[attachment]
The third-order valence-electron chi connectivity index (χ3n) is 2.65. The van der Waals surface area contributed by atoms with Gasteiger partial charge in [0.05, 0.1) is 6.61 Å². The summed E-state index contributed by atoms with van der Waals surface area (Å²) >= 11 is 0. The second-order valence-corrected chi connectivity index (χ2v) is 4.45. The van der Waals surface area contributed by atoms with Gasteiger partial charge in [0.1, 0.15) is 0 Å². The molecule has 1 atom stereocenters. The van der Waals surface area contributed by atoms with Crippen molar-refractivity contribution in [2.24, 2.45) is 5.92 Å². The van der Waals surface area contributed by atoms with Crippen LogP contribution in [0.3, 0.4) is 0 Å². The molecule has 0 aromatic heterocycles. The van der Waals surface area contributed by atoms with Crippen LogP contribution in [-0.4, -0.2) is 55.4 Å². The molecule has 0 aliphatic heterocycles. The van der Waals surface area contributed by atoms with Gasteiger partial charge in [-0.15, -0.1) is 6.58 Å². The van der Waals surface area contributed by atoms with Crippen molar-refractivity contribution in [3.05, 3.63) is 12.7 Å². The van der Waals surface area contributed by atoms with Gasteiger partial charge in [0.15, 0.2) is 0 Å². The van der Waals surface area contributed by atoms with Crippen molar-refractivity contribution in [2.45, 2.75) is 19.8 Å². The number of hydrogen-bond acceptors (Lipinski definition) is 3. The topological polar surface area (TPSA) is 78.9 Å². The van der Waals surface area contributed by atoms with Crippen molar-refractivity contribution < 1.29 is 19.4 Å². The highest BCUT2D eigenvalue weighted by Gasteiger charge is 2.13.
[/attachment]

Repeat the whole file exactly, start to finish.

The third-order valence-electron chi connectivity index (χ3n) is 2.65. The van der Waals surface area contributed by atoms with Gasteiger partial charge in [0.05, 0.1) is 6.61 Å². The summed E-state index contributed by atoms with van der Waals surface area (Å²) >= 11 is 0. The second-order valence-corrected chi connectivity index (χ2v) is 4.45. The van der Waals surface area contributed by atoms with Gasteiger partial charge in [0.1, 0.15) is 0 Å². The molecule has 1 atom stereocenters. The van der Waals surface area contributed by atoms with Crippen molar-refractivity contribution in [2.24, 2.45) is 5.92 Å². The van der Waals surface area contributed by atoms with Crippen LogP contribution in [0.3, 0.4) is 0 Å². The molecule has 0 aromatic heterocycles. The van der Waals surface area contributed by atoms with Crippen LogP contribution in [-0.4, -0.2) is 55.4 Å². The molecule has 0 aliphatic heterocycles. The van der Waals surface area contributed by atoms with Gasteiger partial charge in [-0.15, -0.1) is 6.58 Å². The van der Waals surface area contributed by atoms with Crippen molar-refractivity contribution in [3.05, 3.63) is 12.7 Å². The van der Waals surface area contributed by atoms with Gasteiger partial charge in [0.15, 0.2) is 0 Å². The van der Waals surface area contributed by atoms with Crippen molar-refractivity contribution in [2.45, 2.75) is 19.8 Å². The number of hydrogen-bond acceptors (Lipinski definition) is 3. The topological polar surface area (TPSA) is 78.9 Å². The van der Waals surface area contributed by atoms with Crippen molar-refractivity contribution < 1.29 is 19.4 Å². The highest BCUT2D eigenvalue weighted by Gasteiger charge is 2.13.